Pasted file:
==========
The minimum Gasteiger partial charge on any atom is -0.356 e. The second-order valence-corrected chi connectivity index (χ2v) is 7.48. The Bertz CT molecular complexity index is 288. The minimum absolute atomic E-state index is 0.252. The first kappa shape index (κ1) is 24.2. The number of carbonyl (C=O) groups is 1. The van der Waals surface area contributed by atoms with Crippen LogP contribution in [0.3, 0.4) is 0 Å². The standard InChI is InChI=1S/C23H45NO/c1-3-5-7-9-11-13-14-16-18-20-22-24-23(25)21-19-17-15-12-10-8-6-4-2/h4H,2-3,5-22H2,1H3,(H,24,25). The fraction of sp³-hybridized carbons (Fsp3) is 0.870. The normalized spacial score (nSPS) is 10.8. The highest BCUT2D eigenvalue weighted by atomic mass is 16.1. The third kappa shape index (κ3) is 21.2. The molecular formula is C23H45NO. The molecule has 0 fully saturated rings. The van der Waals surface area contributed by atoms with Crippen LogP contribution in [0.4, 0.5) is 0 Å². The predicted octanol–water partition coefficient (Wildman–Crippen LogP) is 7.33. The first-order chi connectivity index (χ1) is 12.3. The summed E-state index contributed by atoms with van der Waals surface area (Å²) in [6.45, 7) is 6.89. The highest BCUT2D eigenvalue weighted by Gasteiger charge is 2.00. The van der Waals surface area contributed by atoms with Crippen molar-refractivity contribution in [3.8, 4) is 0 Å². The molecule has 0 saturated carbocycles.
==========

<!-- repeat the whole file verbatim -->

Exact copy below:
The minimum Gasteiger partial charge on any atom is -0.356 e. The second-order valence-corrected chi connectivity index (χ2v) is 7.48. The Bertz CT molecular complexity index is 288. The minimum absolute atomic E-state index is 0.252. The first kappa shape index (κ1) is 24.2. The number of carbonyl (C=O) groups is 1. The van der Waals surface area contributed by atoms with Crippen LogP contribution in [0.3, 0.4) is 0 Å². The standard InChI is InChI=1S/C23H45NO/c1-3-5-7-9-11-13-14-16-18-20-22-24-23(25)21-19-17-15-12-10-8-6-4-2/h4H,2-3,5-22H2,1H3,(H,24,25). The fraction of sp³-hybridized carbons (Fsp3) is 0.870. The normalized spacial score (nSPS) is 10.8. The highest BCUT2D eigenvalue weighted by atomic mass is 16.1. The third kappa shape index (κ3) is 21.2. The molecular formula is C23H45NO. The molecule has 0 fully saturated rings. The van der Waals surface area contributed by atoms with Crippen LogP contribution in [0.4, 0.5) is 0 Å². The predicted octanol–water partition coefficient (Wildman–Crippen LogP) is 7.33. The first-order chi connectivity index (χ1) is 12.3. The summed E-state index contributed by atoms with van der Waals surface area (Å²) in [6.45, 7) is 6.89. The highest BCUT2D eigenvalue weighted by Gasteiger charge is 2.00. The van der Waals surface area contributed by atoms with Crippen molar-refractivity contribution in [3.8, 4) is 0 Å². The molecule has 0 saturated carbocycles.